Addressing issues of conserving and preserving historic metalwork, be it industrial or architectural, is often complex and fraught with problems. We will be looking at these issues through the prism of industrial and transport heritage; its history, conservation, repair and restoration. The topic will be applicable to a much wider audience who work with architectural elements such as iron columns, roof structures, railings, windows and park furniture.
As a fitting backdrop to this topic, we are excited to announce that the conference will be at the Black Country Living Museum, Dudley. The area is rich in decorative finishing history and the museum is home to an amazing collection of transport and industrial heritage, from trams, cars and buses, to iron houses and wonderful enamel work on iron.
Throughout the first day of the conference, speakers include:
Curator of the BCLM will introduce their collection and local industrial heritage
Anthony Coulls, Senior Curator, National Railway Museum the Amazing Technicolour Scotsman (looking at the various colours it has been and why)
Helen de Saram, Conserator and Collections Manager, National Railway Museum Conserving a Restoration - taking the care of the object forward
Matthew Hancock, Conservator, Royal Armories discussing the use of XRF to analyse paint on heavy artillery
Geoff Wallis, G W Conservation, will be talking about the issues of conservation and restoring metalwork
Saskia Huning, Huning Decorations, and Helen Hughes, HIRC, will present a joint paper on the research and recreation of the first decorative scheme of Abbey Pumping Station
‘Any Questions’ – A chance for delegates to discuss their projects
A new feature of this year’s conference will be an ‘Any Questions’ section; attendees and members will have the opportunity to put questions to the forum.
At the end of day 1, we will be continuing the debate over a glass of wine (or two) and evening meal, set in the highly atmospheric Workers’ Institute at the museum. The price of the dinner is included in the combined ticket price and promises to be a highly memorable event in itself! Additional tickets can be bought for friends and colleagues not attending the conference, but how would like to catch up on the events of the day.
The second day will provide us with the opportunity to explore the museum; The BCLM have generously offered free entry to all delegates.
Throughout the day, we will be running ‘drop in’ demonstrations for delegates only. The demos are an opportunity to learn more about specialist techniques historically used on industrial equipment, including enamelling and sign writing.
Demonstrations will include:
Ian Hewitt of Heritage Painting will present a short talk on 'Painting the Legend', giving us an insight on the restoration of the Flying Scotsman. He will be undertaking sign writing demonstrations throughout the day and will be on hand to discuss both techniques and brushes.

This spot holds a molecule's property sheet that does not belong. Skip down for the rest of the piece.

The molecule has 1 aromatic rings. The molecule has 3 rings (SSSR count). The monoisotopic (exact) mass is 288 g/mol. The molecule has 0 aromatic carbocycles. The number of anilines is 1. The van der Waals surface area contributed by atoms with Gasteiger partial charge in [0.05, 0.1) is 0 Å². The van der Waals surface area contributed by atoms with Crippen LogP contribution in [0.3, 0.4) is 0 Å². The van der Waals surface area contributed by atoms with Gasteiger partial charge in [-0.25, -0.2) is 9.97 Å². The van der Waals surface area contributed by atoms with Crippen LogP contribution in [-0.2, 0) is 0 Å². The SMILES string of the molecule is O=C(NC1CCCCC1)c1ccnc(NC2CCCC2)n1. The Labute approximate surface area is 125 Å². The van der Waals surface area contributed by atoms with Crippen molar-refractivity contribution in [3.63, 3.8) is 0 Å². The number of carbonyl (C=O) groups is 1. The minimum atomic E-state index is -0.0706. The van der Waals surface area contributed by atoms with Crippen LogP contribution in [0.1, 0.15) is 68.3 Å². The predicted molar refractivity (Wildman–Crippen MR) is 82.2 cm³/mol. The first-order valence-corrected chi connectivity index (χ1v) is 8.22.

Mike Dobby, Analystical Consultant, will be demonstrating analysis of coatings using a hand-held XRF machine.
Enamelling of metal was an important industry in the black country and is much in evidence around the museum of enamelling as a protective and decorative coating. Carol Griffiths will be taking a closer look at these techiques, with demonstrations of sifting enamel powder & use of stencils & firing, sgraffito in wet process dried enamel and wet packing a cloisonné design.
Following feedback on last year’s conference, we will be including a feature on brushes and paint manufacture.
Who should attend?
The issues surrounding preservation of industrial and transport heritage are readily applicable to a much wider field; from projects including metal railings and park furniture, to interiors and multi-media objects. Anyone working in the field of heritage asset conservation or those with an interest in transport will find this a valuable and educational event. Architects, engineers, surveyors, conservation officers, painters and decorators, conservators, builders, specifiers, owners and managers of historic properties, museum curators and transport enthusiasts. If you have responsibility for the maintenance of historic artefacts, then this could be the most important conference of the year for you.
We have produced a range of ticket prices: both members and non-members are able to attend for single days but the combined tickets offer a great saving. Additional guests are welcome to attend our evening event only.
Becoming a member of the TPF offers reduced ticket prices and helps us to continue to provide an invaluable platform for the discussion of all things related to paint in an architectural context.